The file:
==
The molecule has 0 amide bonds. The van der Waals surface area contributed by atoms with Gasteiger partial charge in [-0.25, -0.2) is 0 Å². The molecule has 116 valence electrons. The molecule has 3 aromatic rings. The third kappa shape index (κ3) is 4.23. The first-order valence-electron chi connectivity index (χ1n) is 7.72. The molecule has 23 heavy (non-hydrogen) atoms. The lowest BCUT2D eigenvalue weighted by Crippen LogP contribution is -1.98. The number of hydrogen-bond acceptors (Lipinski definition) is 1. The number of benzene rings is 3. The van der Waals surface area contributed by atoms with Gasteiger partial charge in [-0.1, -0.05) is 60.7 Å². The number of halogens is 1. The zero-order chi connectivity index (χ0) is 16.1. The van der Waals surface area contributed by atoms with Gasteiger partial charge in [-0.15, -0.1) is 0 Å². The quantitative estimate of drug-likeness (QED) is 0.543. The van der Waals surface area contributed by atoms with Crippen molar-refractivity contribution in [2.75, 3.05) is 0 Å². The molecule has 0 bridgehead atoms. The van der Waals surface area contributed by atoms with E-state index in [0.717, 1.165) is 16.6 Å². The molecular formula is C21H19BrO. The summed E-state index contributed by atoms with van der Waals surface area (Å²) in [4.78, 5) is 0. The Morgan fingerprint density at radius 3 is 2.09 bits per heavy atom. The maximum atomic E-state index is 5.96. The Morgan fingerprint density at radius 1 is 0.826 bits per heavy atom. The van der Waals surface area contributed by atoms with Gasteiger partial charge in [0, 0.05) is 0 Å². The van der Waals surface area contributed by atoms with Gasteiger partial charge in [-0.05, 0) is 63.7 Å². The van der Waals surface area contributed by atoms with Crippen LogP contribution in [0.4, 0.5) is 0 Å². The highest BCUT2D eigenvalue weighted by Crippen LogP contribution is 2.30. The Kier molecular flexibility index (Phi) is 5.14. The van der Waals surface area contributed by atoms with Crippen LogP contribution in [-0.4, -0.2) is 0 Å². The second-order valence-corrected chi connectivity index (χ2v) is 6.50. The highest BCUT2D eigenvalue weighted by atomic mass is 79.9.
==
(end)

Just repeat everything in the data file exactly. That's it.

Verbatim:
The molecule has 0 amide bonds. The van der Waals surface area contributed by atoms with Gasteiger partial charge in [-0.25, -0.2) is 0 Å². The molecule has 116 valence electrons. The molecule has 3 aromatic rings. The third kappa shape index (κ3) is 4.23. The first-order valence-electron chi connectivity index (χ1n) is 7.72. The molecule has 23 heavy (non-hydrogen) atoms. The lowest BCUT2D eigenvalue weighted by Crippen LogP contribution is -1.98. The number of hydrogen-bond acceptors (Lipinski definition) is 1. The number of benzene rings is 3. The van der Waals surface area contributed by atoms with Gasteiger partial charge in [-0.1, -0.05) is 60.7 Å². The number of halogens is 1. The zero-order chi connectivity index (χ0) is 16.1. The van der Waals surface area contributed by atoms with Gasteiger partial charge in [-0.15, -0.1) is 0 Å². The quantitative estimate of drug-likeness (QED) is 0.543. The van der Waals surface area contributed by atoms with Crippen molar-refractivity contribution in [2.75, 3.05) is 0 Å². The molecule has 0 bridgehead atoms. The van der Waals surface area contributed by atoms with E-state index in [0.717, 1.165) is 16.6 Å². The molecular formula is C21H19BrO. The summed E-state index contributed by atoms with van der Waals surface area (Å²) in [4.78, 5) is 0. The Morgan fingerprint density at radius 3 is 2.09 bits per heavy atom. The maximum atomic E-state index is 5.96. The Morgan fingerprint density at radius 1 is 0.826 bits per heavy atom. The van der Waals surface area contributed by atoms with Gasteiger partial charge in [0, 0.05) is 0 Å². The van der Waals surface area contributed by atoms with Gasteiger partial charge in [-0.05, 0) is 63.7 Å². The van der Waals surface area contributed by atoms with Crippen LogP contribution in [0.4, 0.5) is 0 Å². The highest BCUT2D eigenvalue weighted by Crippen LogP contribution is 2.30. The Kier molecular flexibility index (Phi) is 5.14. The van der Waals surface area contributed by atoms with Crippen LogP contribution in [-0.4, -0.2) is 0 Å². The second-order valence-corrected chi connectivity index (χ2v) is 6.50. The highest BCUT2D eigenvalue weighted by atomic mass is 79.9.